Four or five mornings a week I take a walk through the forest. Walnut, white oak, hickory and cedar trees always catch my eye, I don’t know why. There is a beauty in nature that man cannot match. The quiet of the morning just before the dawn is a moment of peace and if I am lucky enough to be in it I am lucky indeed. I walk the land and I understand why the Lakota and other Indians have fought so hard. I am no woodsman who knows the types of tree simply by touch and sight. I still appreciate the beauty inherent in the timber.
Last eve a traveling missionary stopped at my inn. He was quick to condemn my drink from my dinner table and then foolish enough to go on to complain that he was being served by a colored woman, my wife. The fool then went on to condemn the Indian for cowardice and the barbarity of the War of the Rebellion. I asked him if he had served and he was quite proud to say he had not. I told him if he was going to take that attitude with the Lakota he would find his scalp decorating a lodge pole. If he was damned fool enough to insult me while under my roof then had best leave while no blade resided between his ribs. My Mina was quick to see that the man had stepped too far over the line and that I was quite serious. A man of the cloth is due some respect, when he earns it, but this man continued to draw breath only upon the grace of my gracious wife. He protested that he was to sleep in the inn; the fool did not know I owned the place. He left my place of business with my boot placed squarely upon his backside and the very clear understanding that if I ever saw him again I would take an ax handle to him. I believe he understood that I was serious and was quick to retrieve his horse from my stable.
There were several ministers in my regiment during the War of Rebellion. All were good men who I never knew to complain about their service. The Captain of my Company was a minister by trade and a good man. Over the years I have known many men of the cloth, some were good men and some not worth the trouble to bury. Ministers and men of the cloth in general are just like any other profession with both good men and bad along with all the shades between.
I cannot abide a man who believes he is holier than thou. I am not a good man, I do not claim to be one. I will not have a man who wouldn’t make a pimple on the backside of any fighting man speak ill of them. That, unfortunately, is civilization. Hard men carve civilization from the wilderness and weak men with money come and take it from them. They tear down the trees to build their churches; I would have more respect for them if they would simply worship under those trees and move on.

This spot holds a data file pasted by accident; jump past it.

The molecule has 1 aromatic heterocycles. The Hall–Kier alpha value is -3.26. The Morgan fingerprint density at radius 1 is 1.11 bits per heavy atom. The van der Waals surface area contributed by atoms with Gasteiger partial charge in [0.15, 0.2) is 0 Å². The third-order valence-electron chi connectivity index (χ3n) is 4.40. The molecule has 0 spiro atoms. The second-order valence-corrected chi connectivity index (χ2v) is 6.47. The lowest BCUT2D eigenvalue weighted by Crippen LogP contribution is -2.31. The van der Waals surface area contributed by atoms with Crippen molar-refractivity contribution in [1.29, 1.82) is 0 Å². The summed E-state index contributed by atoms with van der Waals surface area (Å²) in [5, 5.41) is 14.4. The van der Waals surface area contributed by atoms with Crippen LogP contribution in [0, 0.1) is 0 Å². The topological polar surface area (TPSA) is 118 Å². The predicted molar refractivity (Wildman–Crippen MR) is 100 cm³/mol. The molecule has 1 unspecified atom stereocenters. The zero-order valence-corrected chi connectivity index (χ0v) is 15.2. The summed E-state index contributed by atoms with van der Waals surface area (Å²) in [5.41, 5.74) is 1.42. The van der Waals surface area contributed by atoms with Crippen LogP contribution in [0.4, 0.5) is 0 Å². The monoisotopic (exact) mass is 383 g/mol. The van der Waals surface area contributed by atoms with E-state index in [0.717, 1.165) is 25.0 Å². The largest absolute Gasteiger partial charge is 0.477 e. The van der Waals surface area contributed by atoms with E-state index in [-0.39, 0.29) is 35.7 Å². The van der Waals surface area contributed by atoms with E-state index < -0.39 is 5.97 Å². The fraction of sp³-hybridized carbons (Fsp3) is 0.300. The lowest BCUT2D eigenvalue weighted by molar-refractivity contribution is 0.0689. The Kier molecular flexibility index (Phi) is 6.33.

I had a particularly bad day: long, hot and full of particularly unpleasant people. A few easily as bad as I, if not worse. On my way home I needed a pick me up and was looking for a tavern where I might lubricate my throat. Instead I found a little inn and drygoods store. They had no spirits but they did have some splendid coffee and a passable meal. The owner and his wife were incredibly pleasant and made me glad I had killed no one that day. They were good hard working people and I felt I owed them a bit of thanks so I bought this nice hatchet. I already have a quite nice one that came over from Scandinavia sometime in the last century and a couple more heads waiting handles but this one caught my eye. I felt I owed them a little extra coin and I had it in my pocket.
I’ve known men to do incredible work with a hatchet. It is a tool that can do so much. From building a shelter to defending your hide with everything in between.
It will take some time with a whet stone to give it an edge but I like the look of it. I learned a long time ago a good hatchet is a useful and often vital tool. I don’t often leave my home without a knife, hatchet and rifle close to hand. I like to be prepared and I would have a necessity with me that I don’t need than need it and not have it.